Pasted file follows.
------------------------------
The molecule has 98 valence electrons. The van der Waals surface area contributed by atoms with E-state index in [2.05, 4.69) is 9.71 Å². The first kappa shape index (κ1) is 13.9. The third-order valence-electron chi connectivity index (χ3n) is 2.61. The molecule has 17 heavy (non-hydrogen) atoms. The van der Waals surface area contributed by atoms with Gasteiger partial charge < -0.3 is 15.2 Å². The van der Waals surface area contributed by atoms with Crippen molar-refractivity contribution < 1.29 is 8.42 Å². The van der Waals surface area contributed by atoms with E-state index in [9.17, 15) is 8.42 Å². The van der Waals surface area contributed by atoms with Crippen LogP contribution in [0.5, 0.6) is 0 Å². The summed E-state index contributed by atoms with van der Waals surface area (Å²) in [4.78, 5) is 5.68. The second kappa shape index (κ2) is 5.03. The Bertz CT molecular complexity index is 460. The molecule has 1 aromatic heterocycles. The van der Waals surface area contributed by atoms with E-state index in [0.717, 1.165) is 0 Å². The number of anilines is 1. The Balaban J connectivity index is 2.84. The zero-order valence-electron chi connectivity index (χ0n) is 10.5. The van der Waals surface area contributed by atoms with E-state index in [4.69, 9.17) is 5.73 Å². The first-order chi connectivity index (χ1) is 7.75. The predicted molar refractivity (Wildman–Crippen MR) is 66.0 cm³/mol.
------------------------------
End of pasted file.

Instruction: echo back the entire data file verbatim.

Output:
The molecule has 98 valence electrons. The van der Waals surface area contributed by atoms with E-state index in [2.05, 4.69) is 9.71 Å². The first kappa shape index (κ1) is 13.9. The third-order valence-electron chi connectivity index (χ3n) is 2.61. The molecule has 17 heavy (non-hydrogen) atoms. The van der Waals surface area contributed by atoms with Gasteiger partial charge < -0.3 is 15.2 Å². The van der Waals surface area contributed by atoms with Crippen molar-refractivity contribution < 1.29 is 8.42 Å². The van der Waals surface area contributed by atoms with E-state index in [9.17, 15) is 8.42 Å². The van der Waals surface area contributed by atoms with Crippen LogP contribution in [0.5, 0.6) is 0 Å². The summed E-state index contributed by atoms with van der Waals surface area (Å²) in [4.78, 5) is 5.68. The second kappa shape index (κ2) is 5.03. The Bertz CT molecular complexity index is 460. The molecule has 1 aromatic heterocycles. The van der Waals surface area contributed by atoms with E-state index in [0.717, 1.165) is 0 Å². The number of anilines is 1. The Balaban J connectivity index is 2.84. The zero-order valence-electron chi connectivity index (χ0n) is 10.5. The van der Waals surface area contributed by atoms with E-state index in [4.69, 9.17) is 5.73 Å². The first-order chi connectivity index (χ1) is 7.75. The predicted molar refractivity (Wildman–Crippen MR) is 66.0 cm³/mol.